Well, Hooker notes that he fought for the South in the Civil War, so he tells on himself there.

Bill Paxton as Severen - The Existential Dread of ‘Near Dark’ in an Era of Vampire Camp and Comedy by BJ Colangelo

All of the performances in Near Dark are good, but Bill Paxton’s Severen is an icon. In arguably the most memorable scene of the entire film, Paxton chews scenery seasoned with charisma while terrorizing a local dive bar. He’s equal parts cool and relentlessly cruel, but laughing along with him brings a sick and twisted sensation of guilt for enjoying his destruction. We’re not supposed to want to be like Severen, yet Near Dark still revels in the moments where you let that part of your humanity slip and you find yourself on his side.

Everything about this film drips of dread, all the way down to the moments of levity. The life of a Near Dark vampire doesn’t look sexy or powerful; it looks like a trail of blood running across a broken pint glass and a dreadful eternity hiding in rundown motels in one-horse towns.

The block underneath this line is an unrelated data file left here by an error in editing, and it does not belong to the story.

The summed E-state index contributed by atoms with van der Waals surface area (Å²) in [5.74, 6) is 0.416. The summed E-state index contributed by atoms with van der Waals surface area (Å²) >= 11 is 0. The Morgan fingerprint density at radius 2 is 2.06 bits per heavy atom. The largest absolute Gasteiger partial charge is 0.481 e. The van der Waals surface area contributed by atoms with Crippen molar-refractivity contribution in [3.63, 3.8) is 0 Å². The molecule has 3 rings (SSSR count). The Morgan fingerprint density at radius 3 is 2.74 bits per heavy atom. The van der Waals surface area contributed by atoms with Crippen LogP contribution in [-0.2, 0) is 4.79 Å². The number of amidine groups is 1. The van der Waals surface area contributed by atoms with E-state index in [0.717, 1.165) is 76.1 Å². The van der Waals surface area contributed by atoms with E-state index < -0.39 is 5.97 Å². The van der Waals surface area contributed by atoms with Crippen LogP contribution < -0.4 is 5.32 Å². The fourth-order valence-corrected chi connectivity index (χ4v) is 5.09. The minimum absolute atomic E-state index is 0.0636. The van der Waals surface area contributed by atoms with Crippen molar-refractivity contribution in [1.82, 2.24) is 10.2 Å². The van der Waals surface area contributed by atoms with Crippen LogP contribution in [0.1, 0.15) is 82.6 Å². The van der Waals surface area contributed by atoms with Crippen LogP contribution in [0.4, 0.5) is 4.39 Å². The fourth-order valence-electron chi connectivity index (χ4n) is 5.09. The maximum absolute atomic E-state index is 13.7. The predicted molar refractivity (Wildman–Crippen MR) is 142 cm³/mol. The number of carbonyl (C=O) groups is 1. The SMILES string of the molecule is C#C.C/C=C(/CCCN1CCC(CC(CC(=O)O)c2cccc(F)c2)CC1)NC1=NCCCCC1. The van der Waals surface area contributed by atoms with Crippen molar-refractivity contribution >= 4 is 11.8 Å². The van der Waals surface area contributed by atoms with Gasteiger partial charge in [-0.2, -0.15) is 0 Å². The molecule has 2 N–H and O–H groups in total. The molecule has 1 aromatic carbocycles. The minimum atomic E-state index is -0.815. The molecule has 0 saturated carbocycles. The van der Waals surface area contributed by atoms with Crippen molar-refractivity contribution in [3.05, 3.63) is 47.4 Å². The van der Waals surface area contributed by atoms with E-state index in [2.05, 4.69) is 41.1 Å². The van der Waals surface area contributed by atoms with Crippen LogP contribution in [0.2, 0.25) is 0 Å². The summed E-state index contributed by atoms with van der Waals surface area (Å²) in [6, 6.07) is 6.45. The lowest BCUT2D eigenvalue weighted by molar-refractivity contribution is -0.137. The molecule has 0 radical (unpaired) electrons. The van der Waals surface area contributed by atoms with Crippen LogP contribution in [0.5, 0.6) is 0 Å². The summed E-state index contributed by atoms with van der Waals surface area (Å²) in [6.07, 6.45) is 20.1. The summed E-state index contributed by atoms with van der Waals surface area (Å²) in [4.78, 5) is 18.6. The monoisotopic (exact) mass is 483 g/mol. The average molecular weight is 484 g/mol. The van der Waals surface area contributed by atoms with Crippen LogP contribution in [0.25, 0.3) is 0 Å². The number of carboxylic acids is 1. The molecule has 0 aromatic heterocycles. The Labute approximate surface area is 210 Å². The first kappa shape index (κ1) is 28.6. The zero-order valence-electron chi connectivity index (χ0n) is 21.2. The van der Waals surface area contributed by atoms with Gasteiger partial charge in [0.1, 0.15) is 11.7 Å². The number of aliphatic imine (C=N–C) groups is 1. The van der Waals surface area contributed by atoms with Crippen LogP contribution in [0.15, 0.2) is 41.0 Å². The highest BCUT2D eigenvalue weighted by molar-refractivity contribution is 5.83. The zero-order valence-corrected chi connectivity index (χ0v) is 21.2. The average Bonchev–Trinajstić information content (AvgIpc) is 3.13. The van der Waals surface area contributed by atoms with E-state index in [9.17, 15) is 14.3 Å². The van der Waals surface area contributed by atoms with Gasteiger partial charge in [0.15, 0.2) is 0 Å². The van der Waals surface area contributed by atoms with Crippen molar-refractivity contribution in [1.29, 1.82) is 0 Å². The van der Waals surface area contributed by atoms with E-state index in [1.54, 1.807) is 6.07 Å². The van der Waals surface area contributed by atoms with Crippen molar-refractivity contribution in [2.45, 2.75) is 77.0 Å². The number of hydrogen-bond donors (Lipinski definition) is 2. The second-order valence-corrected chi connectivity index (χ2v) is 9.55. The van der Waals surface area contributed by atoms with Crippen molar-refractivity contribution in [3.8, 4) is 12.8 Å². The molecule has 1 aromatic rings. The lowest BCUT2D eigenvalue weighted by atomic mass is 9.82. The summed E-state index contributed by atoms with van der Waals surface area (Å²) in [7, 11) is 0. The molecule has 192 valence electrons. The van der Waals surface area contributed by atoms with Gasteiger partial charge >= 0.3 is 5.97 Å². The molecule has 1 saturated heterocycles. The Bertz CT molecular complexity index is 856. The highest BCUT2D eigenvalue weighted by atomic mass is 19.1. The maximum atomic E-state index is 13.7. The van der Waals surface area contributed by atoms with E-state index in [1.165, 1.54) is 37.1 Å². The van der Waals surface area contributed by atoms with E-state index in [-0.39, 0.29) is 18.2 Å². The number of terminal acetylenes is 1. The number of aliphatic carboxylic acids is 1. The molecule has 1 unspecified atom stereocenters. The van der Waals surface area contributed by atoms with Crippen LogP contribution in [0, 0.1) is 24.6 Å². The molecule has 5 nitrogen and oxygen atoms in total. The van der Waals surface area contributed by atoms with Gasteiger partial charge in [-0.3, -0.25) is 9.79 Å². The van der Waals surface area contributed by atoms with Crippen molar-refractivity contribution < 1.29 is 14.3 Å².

Near Dark wants you to question your own existence, and it doesn’t care if the outcome is less than ideal. There’s no honorable stake through the heart: there’s a firefight with law enforcement before bursting into flames. Like the sordid underbelly of society we pretend doesn’t exist in favor of a fantasy of immediate gratification, Near Dark dared to rip open the neck of the 1980s and let it bleed.

You can watch Near Dark streaming now on Shudder.


BJ Colangelo is a recovering child beauty queen that fancies herself the lovechild of Chistopher Sarandon in Fright Night and Susan Sarandon in The Hunger. She writes about horror, wrestlingsexkicking pancreatic cancer’s ass, and being a fat queer all over the Internet. She’s also the co-host of the teen girl movie podcast, This Ends at Prom, with her wife, Harmony Colangelo, and a producer on the upcoming Mental Health and Horror: A Documentary.